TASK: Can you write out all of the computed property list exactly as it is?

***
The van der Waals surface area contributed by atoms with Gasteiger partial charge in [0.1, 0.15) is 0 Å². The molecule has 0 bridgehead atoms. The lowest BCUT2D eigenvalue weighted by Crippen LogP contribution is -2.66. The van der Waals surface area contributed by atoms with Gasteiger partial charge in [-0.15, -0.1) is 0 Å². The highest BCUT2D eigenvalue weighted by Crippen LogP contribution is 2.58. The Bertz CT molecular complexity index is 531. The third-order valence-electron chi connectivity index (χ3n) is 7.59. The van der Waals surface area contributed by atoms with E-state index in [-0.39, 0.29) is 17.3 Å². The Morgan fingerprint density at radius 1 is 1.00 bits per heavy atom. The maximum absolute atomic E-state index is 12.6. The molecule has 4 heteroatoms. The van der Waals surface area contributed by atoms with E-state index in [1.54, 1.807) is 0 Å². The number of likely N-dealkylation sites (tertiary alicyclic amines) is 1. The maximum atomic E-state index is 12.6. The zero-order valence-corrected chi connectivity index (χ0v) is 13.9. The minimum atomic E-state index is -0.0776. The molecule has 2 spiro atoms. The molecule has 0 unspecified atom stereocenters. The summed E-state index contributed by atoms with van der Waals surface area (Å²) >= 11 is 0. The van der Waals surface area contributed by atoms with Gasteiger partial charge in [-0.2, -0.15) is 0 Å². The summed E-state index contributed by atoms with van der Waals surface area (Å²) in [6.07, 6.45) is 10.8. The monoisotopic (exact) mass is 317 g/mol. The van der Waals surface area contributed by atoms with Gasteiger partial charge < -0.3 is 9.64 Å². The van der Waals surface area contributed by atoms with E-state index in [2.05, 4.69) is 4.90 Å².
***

The van der Waals surface area contributed by atoms with Gasteiger partial charge in [0.1, 0.15) is 0 Å². The molecule has 0 bridgehead atoms. The lowest BCUT2D eigenvalue weighted by Crippen LogP contribution is -2.66. The van der Waals surface area contributed by atoms with Gasteiger partial charge in [-0.15, -0.1) is 0 Å². The highest BCUT2D eigenvalue weighted by Crippen LogP contribution is 2.58. The Bertz CT molecular complexity index is 531. The third-order valence-electron chi connectivity index (χ3n) is 7.59. The van der Waals surface area contributed by atoms with E-state index in [-0.39, 0.29) is 17.3 Å². The Morgan fingerprint density at radius 1 is 1.00 bits per heavy atom. The maximum absolute atomic E-state index is 12.6. The molecule has 4 heteroatoms. The van der Waals surface area contributed by atoms with E-state index in [1.54, 1.807) is 0 Å². The number of likely N-dealkylation sites (tertiary alicyclic amines) is 1. The maximum atomic E-state index is 12.6. The zero-order valence-corrected chi connectivity index (χ0v) is 13.9. The minimum atomic E-state index is -0.0776. The molecule has 2 spiro atoms. The molecule has 0 unspecified atom stereocenters. The summed E-state index contributed by atoms with van der Waals surface area (Å²) >= 11 is 0. The van der Waals surface area contributed by atoms with Gasteiger partial charge in [-0.2, -0.15) is 0 Å². The summed E-state index contributed by atoms with van der Waals surface area (Å²) in [6.07, 6.45) is 10.8. The monoisotopic (exact) mass is 317 g/mol. The van der Waals surface area contributed by atoms with Gasteiger partial charge < -0.3 is 9.64 Å². The van der Waals surface area contributed by atoms with E-state index in [2.05, 4.69) is 4.90 Å².